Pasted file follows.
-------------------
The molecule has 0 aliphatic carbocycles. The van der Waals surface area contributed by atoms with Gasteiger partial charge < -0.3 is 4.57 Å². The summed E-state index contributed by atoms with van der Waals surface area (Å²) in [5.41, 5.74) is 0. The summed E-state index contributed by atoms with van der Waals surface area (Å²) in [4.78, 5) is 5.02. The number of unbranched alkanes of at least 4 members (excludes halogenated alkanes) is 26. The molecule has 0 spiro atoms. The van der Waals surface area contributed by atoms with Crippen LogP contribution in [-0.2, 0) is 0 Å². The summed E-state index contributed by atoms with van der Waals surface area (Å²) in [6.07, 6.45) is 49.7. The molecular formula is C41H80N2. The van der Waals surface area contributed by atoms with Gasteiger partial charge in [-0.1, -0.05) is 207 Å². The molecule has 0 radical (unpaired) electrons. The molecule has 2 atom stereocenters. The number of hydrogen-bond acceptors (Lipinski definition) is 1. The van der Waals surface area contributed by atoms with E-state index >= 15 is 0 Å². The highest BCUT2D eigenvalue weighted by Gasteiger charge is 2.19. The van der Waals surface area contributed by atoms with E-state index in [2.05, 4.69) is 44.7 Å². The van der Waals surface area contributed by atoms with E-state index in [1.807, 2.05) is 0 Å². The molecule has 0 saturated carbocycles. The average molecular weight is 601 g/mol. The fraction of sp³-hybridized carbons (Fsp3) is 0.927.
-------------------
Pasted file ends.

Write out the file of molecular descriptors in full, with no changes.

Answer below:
The molecule has 0 aliphatic carbocycles. The van der Waals surface area contributed by atoms with Gasteiger partial charge < -0.3 is 4.57 Å². The summed E-state index contributed by atoms with van der Waals surface area (Å²) in [5.41, 5.74) is 0. The summed E-state index contributed by atoms with van der Waals surface area (Å²) in [4.78, 5) is 5.02. The number of unbranched alkanes of at least 4 members (excludes halogenated alkanes) is 26. The molecule has 0 spiro atoms. The van der Waals surface area contributed by atoms with Crippen LogP contribution in [-0.2, 0) is 0 Å². The summed E-state index contributed by atoms with van der Waals surface area (Å²) in [6.07, 6.45) is 49.7. The molecular formula is C41H80N2. The van der Waals surface area contributed by atoms with Gasteiger partial charge in [-0.1, -0.05) is 207 Å². The molecule has 0 radical (unpaired) electrons. The molecule has 2 atom stereocenters. The number of hydrogen-bond acceptors (Lipinski definition) is 1. The van der Waals surface area contributed by atoms with E-state index >= 15 is 0 Å². The highest BCUT2D eigenvalue weighted by Gasteiger charge is 2.19. The van der Waals surface area contributed by atoms with E-state index in [2.05, 4.69) is 44.7 Å². The van der Waals surface area contributed by atoms with E-state index in [1.807, 2.05) is 0 Å². The molecule has 0 saturated carbocycles. The average molecular weight is 601 g/mol. The fraction of sp³-hybridized carbons (Fsp3) is 0.927.